Nanoparticles for Textiles

CD Bioparticles is a leading manufacturer and supplier of a range of nano-products in the medical field, including metal nanostructures, biomolecules, biopolymers & synthetic polymers, nanotextiles, and lipid systems, for development and commercialization in a variety of applications. In addition, we can offer a wide range of customized services, including nanoparticles formulations for textiles, bioparticles analysis and characterization, and targeting strategies. We are committed to providing the most comprehensive product list and customized analysis and synthesis services for academic and industrial researchers and developers around the world.

Antimicrobial textilesFigure 1. Antimicrobial textiles: Biogenic silver nanoparticles against Candida and Xanthomonas.
(Daniela Ballottin,et al.; 2017)

Nanotextiles, also known as nanofibrous textiles or nanofiber-based textiles, refer to fabrics or materials that have been enhanced or modified at the nanoscale level using nanotechnology. Nanotechnology involves manipulating materials and structures at the nanometer scale, which is on the order of billionths of a meter. By incorporating nanoparticles or nanofibers into textiles, nanotextiles exhibit unique properties and functionalities that traditional textiles cannot achieve.

Nanoparticles in Textiles

Nanotextiles can be produced through various methods, including electrospinning, nanoparticle coating, blending, in situ synthesis, and other nanofabrication techniques. These methods allow for the creation of nanofibers or nanoparticles that can be integrated into textile materials, either by blending them with conventional fibers or by forming entirely new fabric structures:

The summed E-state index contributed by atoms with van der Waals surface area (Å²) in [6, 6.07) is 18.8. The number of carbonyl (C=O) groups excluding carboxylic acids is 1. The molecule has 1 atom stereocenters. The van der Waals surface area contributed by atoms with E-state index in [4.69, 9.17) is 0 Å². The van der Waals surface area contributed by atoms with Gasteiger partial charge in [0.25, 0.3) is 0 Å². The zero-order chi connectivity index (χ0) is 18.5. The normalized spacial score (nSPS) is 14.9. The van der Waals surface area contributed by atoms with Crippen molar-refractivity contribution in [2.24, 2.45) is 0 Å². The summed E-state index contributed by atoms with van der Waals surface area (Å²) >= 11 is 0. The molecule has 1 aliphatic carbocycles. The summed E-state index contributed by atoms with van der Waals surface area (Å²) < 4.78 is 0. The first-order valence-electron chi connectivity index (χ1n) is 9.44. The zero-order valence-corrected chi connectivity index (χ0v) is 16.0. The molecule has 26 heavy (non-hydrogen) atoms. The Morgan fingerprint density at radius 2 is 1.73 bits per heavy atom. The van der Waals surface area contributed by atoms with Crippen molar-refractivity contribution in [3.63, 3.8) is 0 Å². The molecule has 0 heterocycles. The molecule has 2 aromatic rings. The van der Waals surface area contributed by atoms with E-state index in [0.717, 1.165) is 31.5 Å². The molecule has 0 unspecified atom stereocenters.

• Nanoparticle Coating: Nanoparticles can be coated onto the surface of textile fibers using techniques such as dip coating, spray coating, or electrostatic deposition.
  • Blending: Nanoparticles can be blended with polymer solutions before they are spun into fibers, creating composite materials with enhanced properties.
  • Electrospinning: Electrospinning is a method that produces nanofibers by electrostatically charging a polymer solution. Nanoparticles can be mixed into the solution before electrospinning to create nanofiber-based textiles.
  • In Situ Synthesis: Some nanoparticles can be synthesized directly onto the textile fibers through chemical reactions, creating a strong bond between the nanoparticles and the textile.

Benefits of Nanoparticles in Textiles:

  • Enhanced Strength and Durability: Nanoparticles can reinforce textile fibers, improving their mechanical properties such as tensile strength and abrasion resistance.
  • Advanced Functionalities: Nanoparticles can provide textiles with specialized functionalities like UV protection, flame resistance, antimicrobial properties, and water repellency.
  • Smart Textiles: Nanoparticles with responsive properties can be integrated into textiles, allowing them to change color, conductivity, or other characteristics in response to external stimuli.
  • Drug Delivery: Nanoparticles can be used to encapsulate drugs within textiles, enabling controlled release for applications like transdermal drug delivery and wound healing.
  • Electromagnetic Shielding: Certain nanoparticles can provide electromagnetic shielding, making textiles suitable for applications in electronics and communication.
  • Thermal and Electrical Conductivity: Nanoparticles like carbon nanotubes can enhance the thermal and electrical conductivity of textiles, enabling applications in wearable electronics and heating elements.
  • Filtration: Nanoparticles can improve the filtration capabilities of textiles, making them useful for air and water purification, as well as protective clothing in hazardous environments.
  • Energy Storage: Nanoparticles can enable energy storage capabilities in textiles, making them potential components of flexible and lightweight energy storage devices.
  • Environmental Sensing: Nanoparticles can turn textiles into sensors that detect changes in environmental conditions, offering applications in monitoring and personal health.
  • Biomedical Applications: Nanoparticles can be used in medical textiles for wound dressings, tissue engineering scaffolds, and implant coatings due to their biocompatibility and controlled release capabilities.

The Application Nanoparticles in Textiles